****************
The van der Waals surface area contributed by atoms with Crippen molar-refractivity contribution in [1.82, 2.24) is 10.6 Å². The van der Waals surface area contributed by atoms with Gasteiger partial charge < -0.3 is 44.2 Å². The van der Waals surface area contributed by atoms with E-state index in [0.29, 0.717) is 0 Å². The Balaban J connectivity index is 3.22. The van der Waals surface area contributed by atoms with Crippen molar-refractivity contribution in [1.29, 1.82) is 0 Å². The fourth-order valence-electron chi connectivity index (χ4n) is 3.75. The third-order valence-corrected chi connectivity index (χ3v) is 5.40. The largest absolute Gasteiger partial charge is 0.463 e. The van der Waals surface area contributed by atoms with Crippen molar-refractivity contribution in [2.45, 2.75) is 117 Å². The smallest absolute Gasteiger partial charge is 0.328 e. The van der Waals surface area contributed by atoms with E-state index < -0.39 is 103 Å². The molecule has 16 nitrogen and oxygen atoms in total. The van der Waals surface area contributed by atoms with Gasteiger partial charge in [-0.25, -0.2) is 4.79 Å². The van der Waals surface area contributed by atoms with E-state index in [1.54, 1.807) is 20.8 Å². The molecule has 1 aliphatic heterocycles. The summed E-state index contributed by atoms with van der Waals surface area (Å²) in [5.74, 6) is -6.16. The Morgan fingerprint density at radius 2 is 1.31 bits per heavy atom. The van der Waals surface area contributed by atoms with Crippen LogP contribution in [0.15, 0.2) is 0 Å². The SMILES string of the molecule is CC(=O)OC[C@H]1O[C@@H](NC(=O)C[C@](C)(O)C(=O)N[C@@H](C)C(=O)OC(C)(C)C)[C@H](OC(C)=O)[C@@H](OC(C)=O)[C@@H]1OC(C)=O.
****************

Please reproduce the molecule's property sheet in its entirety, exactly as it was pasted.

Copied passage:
The van der Waals surface area contributed by atoms with Crippen molar-refractivity contribution in [1.82, 2.24) is 10.6 Å². The van der Waals surface area contributed by atoms with Gasteiger partial charge < -0.3 is 44.2 Å². The van der Waals surface area contributed by atoms with E-state index in [0.29, 0.717) is 0 Å². The Balaban J connectivity index is 3.22. The van der Waals surface area contributed by atoms with Crippen molar-refractivity contribution in [1.29, 1.82) is 0 Å². The fourth-order valence-electron chi connectivity index (χ4n) is 3.75. The third-order valence-corrected chi connectivity index (χ3v) is 5.40. The largest absolute Gasteiger partial charge is 0.463 e. The van der Waals surface area contributed by atoms with Crippen molar-refractivity contribution in [2.45, 2.75) is 117 Å². The smallest absolute Gasteiger partial charge is 0.328 e. The van der Waals surface area contributed by atoms with E-state index < -0.39 is 103 Å². The molecule has 16 nitrogen and oxygen atoms in total. The van der Waals surface area contributed by atoms with Gasteiger partial charge in [-0.25, -0.2) is 4.79 Å². The van der Waals surface area contributed by atoms with E-state index in [1.54, 1.807) is 20.8 Å². The molecule has 1 aliphatic heterocycles. The summed E-state index contributed by atoms with van der Waals surface area (Å²) in [5.74, 6) is -6.16. The Morgan fingerprint density at radius 2 is 1.31 bits per heavy atom. The van der Waals surface area contributed by atoms with Crippen LogP contribution in [0.15, 0.2) is 0 Å². The SMILES string of the molecule is CC(=O)OC[C@H]1O[C@@H](NC(=O)C[C@](C)(O)C(=O)N[C@@H](C)C(=O)OC(C)(C)C)[C@H](OC(C)=O)[C@@H](OC(C)=O)[C@@H]1OC(C)=O.